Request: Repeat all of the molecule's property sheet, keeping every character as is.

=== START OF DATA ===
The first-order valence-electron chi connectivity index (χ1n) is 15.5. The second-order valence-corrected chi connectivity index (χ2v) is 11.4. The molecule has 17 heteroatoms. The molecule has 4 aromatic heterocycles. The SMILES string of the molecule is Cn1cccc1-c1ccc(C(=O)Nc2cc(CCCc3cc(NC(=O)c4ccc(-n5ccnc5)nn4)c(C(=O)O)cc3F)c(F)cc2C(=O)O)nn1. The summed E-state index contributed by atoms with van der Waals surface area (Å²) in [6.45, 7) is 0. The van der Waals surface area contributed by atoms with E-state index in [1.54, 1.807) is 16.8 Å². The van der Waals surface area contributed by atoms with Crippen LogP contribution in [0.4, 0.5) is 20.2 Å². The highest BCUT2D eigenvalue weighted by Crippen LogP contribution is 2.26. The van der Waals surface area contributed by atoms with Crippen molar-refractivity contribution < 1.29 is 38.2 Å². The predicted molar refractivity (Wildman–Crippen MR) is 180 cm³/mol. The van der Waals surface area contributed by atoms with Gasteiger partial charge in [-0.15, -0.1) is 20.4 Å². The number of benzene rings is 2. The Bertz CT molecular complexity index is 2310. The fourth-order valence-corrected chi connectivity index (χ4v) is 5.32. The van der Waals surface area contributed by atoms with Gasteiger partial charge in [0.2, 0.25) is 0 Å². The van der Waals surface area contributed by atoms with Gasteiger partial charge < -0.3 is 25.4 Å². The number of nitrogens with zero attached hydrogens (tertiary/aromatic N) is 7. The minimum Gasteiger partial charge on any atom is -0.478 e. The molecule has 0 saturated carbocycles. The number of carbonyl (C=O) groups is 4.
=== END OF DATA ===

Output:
The first-order valence-electron chi connectivity index (χ1n) is 15.5. The second-order valence-corrected chi connectivity index (χ2v) is 11.4. The molecule has 17 heteroatoms. The molecule has 4 aromatic heterocycles. The SMILES string of the molecule is Cn1cccc1-c1ccc(C(=O)Nc2cc(CCCc3cc(NC(=O)c4ccc(-n5ccnc5)nn4)c(C(=O)O)cc3F)c(F)cc2C(=O)O)nn1. The summed E-state index contributed by atoms with van der Waals surface area (Å²) in [6.45, 7) is 0. The van der Waals surface area contributed by atoms with E-state index in [1.54, 1.807) is 16.8 Å². The van der Waals surface area contributed by atoms with Crippen LogP contribution in [0.4, 0.5) is 20.2 Å². The highest BCUT2D eigenvalue weighted by Crippen LogP contribution is 2.26. The van der Waals surface area contributed by atoms with Crippen molar-refractivity contribution < 1.29 is 38.2 Å². The predicted molar refractivity (Wildman–Crippen MR) is 180 cm³/mol. The van der Waals surface area contributed by atoms with Gasteiger partial charge in [-0.15, -0.1) is 20.4 Å². The number of benzene rings is 2. The Bertz CT molecular complexity index is 2310. The fourth-order valence-corrected chi connectivity index (χ4v) is 5.32. The van der Waals surface area contributed by atoms with Gasteiger partial charge in [0.2, 0.25) is 0 Å². The van der Waals surface area contributed by atoms with Gasteiger partial charge < -0.3 is 25.4 Å². The number of nitrogens with zero attached hydrogens (tertiary/aromatic N) is 7. The minimum Gasteiger partial charge on any atom is -0.478 e. The molecule has 0 saturated carbocycles. The number of carbonyl (C=O) groups is 4.